I've been told that I write the way I talk, and it wasn't said with any notable enthusiasm. So yeah, I think I probably sound like this.

Thank goodness for keyboards! If I had to hand-write, I'd be mute. Fingers don't need to bend much while typing!


David Yeah, I tried this and The Untouchable, in which Banville made a spy story boring. Ever-so-much of a writer's writing, indeed - if he ever deigned to concern himself with a plot, I'd be interested.


Richard Derus David wrote: "Yeah, I tried this and The Untouchable, in which Banville made a spy story boring. Ever-so-much of a writer's writing, indeed - if he ever deigned to concern himself with a plot, I'd be interested."

Heavens to Murgatroyd! Banville has plots! They're just boring ones.


message 5: by Stephanie (new)

Stephanie Sun The museum full of Renoir is the perfect image to use to discuss your problem with this book.

Also explain to me why this sentence bothers me so much: "Utterly compelling, profoundly moving and illuminating, The Sea is quite possibly the best thing he has ever written."


Richard Derus Stephanie wrote: "The museum full of Renoir is the perfect image to use to discuss your problem with this book.

Also explain to me why this sentence bothers me so much: "Utterly compelling, profoundly moving and illuminating, The Sea is quite possibly the best thing he has ever written."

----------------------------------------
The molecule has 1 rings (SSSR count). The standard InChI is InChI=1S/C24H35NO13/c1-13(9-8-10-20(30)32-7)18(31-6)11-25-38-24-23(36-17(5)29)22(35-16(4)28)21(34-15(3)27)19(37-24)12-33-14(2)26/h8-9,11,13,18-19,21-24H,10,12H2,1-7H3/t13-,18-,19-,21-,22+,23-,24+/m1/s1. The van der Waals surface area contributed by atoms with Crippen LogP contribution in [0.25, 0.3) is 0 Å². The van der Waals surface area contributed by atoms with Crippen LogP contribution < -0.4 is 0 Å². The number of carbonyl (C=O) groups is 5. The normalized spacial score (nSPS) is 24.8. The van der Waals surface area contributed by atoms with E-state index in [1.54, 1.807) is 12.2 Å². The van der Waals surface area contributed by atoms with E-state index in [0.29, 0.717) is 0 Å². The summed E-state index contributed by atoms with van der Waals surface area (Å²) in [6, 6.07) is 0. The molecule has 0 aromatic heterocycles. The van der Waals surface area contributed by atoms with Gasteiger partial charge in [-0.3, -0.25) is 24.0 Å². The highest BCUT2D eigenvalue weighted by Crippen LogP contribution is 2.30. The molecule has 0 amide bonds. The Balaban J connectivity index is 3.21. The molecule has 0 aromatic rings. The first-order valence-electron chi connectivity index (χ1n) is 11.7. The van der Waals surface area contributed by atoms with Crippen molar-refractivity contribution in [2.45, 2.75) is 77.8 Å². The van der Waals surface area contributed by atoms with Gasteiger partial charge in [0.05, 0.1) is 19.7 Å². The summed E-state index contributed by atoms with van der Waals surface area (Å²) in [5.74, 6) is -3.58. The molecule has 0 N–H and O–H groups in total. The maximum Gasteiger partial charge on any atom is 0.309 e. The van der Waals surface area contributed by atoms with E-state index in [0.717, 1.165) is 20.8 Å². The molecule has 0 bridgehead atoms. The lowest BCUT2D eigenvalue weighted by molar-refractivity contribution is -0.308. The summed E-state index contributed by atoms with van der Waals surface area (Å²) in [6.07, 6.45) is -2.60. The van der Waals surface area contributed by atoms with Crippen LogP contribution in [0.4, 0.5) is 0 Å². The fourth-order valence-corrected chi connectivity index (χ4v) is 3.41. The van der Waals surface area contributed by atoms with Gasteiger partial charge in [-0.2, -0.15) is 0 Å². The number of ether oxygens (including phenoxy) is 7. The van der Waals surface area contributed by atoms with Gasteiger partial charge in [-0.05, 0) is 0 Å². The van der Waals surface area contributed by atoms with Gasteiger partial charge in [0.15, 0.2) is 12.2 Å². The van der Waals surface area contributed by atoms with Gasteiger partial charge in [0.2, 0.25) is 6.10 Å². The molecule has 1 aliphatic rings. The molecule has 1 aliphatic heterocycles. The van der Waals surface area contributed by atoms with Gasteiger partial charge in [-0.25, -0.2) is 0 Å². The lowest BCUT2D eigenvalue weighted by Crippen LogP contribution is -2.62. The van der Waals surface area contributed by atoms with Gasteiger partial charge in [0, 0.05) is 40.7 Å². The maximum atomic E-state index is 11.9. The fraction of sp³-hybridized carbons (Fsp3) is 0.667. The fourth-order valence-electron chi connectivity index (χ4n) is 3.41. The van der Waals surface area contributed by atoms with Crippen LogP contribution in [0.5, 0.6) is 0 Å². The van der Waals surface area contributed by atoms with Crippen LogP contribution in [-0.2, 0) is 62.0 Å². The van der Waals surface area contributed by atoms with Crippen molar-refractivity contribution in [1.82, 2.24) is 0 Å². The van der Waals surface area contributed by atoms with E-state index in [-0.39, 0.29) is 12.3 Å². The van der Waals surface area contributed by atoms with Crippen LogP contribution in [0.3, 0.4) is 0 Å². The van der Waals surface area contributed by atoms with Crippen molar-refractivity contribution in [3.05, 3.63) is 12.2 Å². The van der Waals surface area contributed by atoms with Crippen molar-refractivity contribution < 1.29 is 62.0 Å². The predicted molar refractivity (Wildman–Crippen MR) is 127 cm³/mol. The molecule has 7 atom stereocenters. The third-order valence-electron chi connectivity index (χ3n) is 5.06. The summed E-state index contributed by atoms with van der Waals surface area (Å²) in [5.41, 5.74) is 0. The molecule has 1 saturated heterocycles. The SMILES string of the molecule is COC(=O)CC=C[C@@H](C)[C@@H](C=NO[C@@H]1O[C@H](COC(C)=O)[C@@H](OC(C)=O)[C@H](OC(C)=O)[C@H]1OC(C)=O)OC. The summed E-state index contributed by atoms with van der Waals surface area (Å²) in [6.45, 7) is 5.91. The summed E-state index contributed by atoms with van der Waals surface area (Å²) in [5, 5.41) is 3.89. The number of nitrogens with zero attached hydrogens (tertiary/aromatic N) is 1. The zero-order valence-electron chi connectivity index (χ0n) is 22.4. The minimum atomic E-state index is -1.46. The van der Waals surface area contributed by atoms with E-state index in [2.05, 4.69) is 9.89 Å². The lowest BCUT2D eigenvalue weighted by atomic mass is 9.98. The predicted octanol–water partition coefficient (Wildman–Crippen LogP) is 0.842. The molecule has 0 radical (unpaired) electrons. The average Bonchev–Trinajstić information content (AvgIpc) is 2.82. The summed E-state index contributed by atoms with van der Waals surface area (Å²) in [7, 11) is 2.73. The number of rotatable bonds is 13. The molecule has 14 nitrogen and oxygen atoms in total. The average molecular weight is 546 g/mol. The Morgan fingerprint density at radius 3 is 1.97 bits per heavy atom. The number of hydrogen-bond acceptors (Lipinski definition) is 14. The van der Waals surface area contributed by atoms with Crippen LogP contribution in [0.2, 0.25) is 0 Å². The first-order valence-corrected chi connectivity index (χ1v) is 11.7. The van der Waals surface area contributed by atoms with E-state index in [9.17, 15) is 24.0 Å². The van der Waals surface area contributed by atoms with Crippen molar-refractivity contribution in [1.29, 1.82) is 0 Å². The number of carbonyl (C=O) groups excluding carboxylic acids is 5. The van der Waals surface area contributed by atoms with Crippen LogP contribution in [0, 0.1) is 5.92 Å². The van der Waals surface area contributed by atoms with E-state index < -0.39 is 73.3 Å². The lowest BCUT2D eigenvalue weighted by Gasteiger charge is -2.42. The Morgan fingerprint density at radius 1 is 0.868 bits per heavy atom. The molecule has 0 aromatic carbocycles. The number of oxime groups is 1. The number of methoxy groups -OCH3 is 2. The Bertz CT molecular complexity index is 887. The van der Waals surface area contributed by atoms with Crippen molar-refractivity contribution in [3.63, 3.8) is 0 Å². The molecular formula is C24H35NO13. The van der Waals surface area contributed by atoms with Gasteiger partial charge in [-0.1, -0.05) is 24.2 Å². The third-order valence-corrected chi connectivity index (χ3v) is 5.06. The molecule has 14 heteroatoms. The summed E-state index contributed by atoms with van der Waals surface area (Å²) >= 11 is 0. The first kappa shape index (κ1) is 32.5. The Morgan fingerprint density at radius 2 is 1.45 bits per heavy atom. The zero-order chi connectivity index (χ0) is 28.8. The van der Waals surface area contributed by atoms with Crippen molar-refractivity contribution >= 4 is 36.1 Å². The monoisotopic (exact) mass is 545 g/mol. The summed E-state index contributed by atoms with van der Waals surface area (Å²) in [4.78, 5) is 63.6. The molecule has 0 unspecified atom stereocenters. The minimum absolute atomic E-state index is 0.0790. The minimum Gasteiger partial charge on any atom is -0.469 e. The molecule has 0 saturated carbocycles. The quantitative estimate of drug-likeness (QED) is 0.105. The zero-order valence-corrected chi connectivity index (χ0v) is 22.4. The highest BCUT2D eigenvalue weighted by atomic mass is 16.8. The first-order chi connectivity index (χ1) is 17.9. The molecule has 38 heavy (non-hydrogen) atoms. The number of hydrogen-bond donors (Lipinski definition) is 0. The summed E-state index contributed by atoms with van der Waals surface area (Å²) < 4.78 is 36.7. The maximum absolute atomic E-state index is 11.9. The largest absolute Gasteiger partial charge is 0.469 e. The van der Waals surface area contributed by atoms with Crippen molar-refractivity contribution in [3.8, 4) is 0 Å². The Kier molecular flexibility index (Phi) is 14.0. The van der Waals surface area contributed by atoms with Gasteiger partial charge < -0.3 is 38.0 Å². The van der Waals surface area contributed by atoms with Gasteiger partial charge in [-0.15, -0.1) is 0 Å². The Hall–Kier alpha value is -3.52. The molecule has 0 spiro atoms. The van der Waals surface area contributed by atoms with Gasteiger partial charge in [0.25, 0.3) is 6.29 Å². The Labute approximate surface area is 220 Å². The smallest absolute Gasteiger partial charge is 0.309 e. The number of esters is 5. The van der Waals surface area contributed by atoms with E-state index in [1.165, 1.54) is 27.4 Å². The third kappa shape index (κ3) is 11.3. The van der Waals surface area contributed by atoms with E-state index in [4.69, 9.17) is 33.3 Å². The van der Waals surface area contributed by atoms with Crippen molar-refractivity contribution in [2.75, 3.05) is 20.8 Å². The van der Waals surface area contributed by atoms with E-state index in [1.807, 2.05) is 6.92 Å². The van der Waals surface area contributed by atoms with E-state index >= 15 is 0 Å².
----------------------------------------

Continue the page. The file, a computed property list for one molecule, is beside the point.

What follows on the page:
Thanks, and the reason it grates on MY nerves is its smarmy sycophancy. It reeks of insincerity, like the applause of the claque.

The loveliness of the writing is so overwhelming that I can't get to the story. Like David Mitchell,David Foster Wallace, Jonathan Franzen, et alii, I want to shout, "quit Writing and tell me the damn story!"


message 7: by Stephanie (new)

Stephanie Sun Richard wrote: "Thanks, and the reason it grates on MY nerves is its smarmy sycophancy. It reeks of insincerity, like the applause of the claque."

In addition to the smarminess, I think it's the "quite possibly" that makes me go cross-eyed instead of roll-eyed. Like they want to leave room to say his *next* book is possibly the best thing he has ever written.


Cecily Beautiful, Richard, and thank you for adding Renoir and Monet to my impressions of this beautiful book.


Richard Derus Cecily wrote: "Beautiful, Richard, and thank you for adding Renoir and Monet to my impressions of this beautiful book."

De rien, ma amie, and thank YOU for the lovely compliments.